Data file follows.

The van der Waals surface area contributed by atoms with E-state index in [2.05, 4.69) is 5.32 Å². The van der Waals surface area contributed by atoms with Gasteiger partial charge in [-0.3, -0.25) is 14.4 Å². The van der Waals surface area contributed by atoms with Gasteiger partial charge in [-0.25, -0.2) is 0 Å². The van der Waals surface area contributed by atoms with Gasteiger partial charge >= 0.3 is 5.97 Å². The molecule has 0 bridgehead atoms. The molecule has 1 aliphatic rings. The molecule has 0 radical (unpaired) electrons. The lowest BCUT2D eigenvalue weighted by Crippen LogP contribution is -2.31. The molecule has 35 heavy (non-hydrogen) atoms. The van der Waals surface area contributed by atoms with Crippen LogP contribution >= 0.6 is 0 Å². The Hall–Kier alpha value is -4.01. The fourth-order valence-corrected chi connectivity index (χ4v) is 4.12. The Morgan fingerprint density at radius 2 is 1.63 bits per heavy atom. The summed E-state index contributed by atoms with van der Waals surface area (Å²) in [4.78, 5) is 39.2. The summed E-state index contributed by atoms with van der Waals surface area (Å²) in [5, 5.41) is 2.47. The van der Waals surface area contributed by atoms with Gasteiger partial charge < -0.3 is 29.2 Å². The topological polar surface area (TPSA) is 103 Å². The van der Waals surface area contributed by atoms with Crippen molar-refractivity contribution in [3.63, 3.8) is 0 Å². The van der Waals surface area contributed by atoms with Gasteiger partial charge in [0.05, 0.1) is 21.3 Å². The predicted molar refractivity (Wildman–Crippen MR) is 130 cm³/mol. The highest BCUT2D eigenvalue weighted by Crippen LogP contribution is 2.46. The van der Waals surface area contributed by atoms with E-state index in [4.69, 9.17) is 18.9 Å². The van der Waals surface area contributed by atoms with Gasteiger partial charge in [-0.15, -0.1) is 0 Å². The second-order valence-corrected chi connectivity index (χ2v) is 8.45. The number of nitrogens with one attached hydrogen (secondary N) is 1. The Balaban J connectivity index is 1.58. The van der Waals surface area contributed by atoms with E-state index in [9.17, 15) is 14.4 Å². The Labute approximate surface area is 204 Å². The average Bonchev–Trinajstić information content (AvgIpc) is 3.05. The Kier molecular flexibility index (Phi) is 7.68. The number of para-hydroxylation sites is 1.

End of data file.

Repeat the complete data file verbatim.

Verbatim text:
The van der Waals surface area contributed by atoms with E-state index in [2.05, 4.69) is 5.32 Å². The van der Waals surface area contributed by atoms with Gasteiger partial charge in [-0.3, -0.25) is 14.4 Å². The van der Waals surface area contributed by atoms with Gasteiger partial charge in [-0.25, -0.2) is 0 Å². The van der Waals surface area contributed by atoms with Gasteiger partial charge >= 0.3 is 5.97 Å². The molecule has 0 bridgehead atoms. The molecule has 1 aliphatic rings. The molecule has 0 radical (unpaired) electrons. The lowest BCUT2D eigenvalue weighted by Crippen LogP contribution is -2.31. The molecule has 35 heavy (non-hydrogen) atoms. The van der Waals surface area contributed by atoms with Crippen LogP contribution >= 0.6 is 0 Å². The Hall–Kier alpha value is -4.01. The fourth-order valence-corrected chi connectivity index (χ4v) is 4.12. The Morgan fingerprint density at radius 2 is 1.63 bits per heavy atom. The summed E-state index contributed by atoms with van der Waals surface area (Å²) in [4.78, 5) is 39.2. The summed E-state index contributed by atoms with van der Waals surface area (Å²) in [5, 5.41) is 2.47. The van der Waals surface area contributed by atoms with Gasteiger partial charge < -0.3 is 29.2 Å². The topological polar surface area (TPSA) is 103 Å². The van der Waals surface area contributed by atoms with Crippen molar-refractivity contribution in [3.63, 3.8) is 0 Å². The van der Waals surface area contributed by atoms with Gasteiger partial charge in [0.05, 0.1) is 21.3 Å². The predicted molar refractivity (Wildman–Crippen MR) is 130 cm³/mol. The highest BCUT2D eigenvalue weighted by Crippen LogP contribution is 2.46. The van der Waals surface area contributed by atoms with E-state index in [4.69, 9.17) is 18.9 Å². The van der Waals surface area contributed by atoms with Gasteiger partial charge in [-0.15, -0.1) is 0 Å². The second-order valence-corrected chi connectivity index (χ2v) is 8.45. The number of nitrogens with one attached hydrogen (secondary N) is 1. The Balaban J connectivity index is 1.58. The van der Waals surface area contributed by atoms with E-state index in [9.17, 15) is 14.4 Å². The Labute approximate surface area is 204 Å². The average Bonchev–Trinajstić information content (AvgIpc) is 3.05. The Kier molecular flexibility index (Phi) is 7.68. The number of para-hydroxylation sites is 1.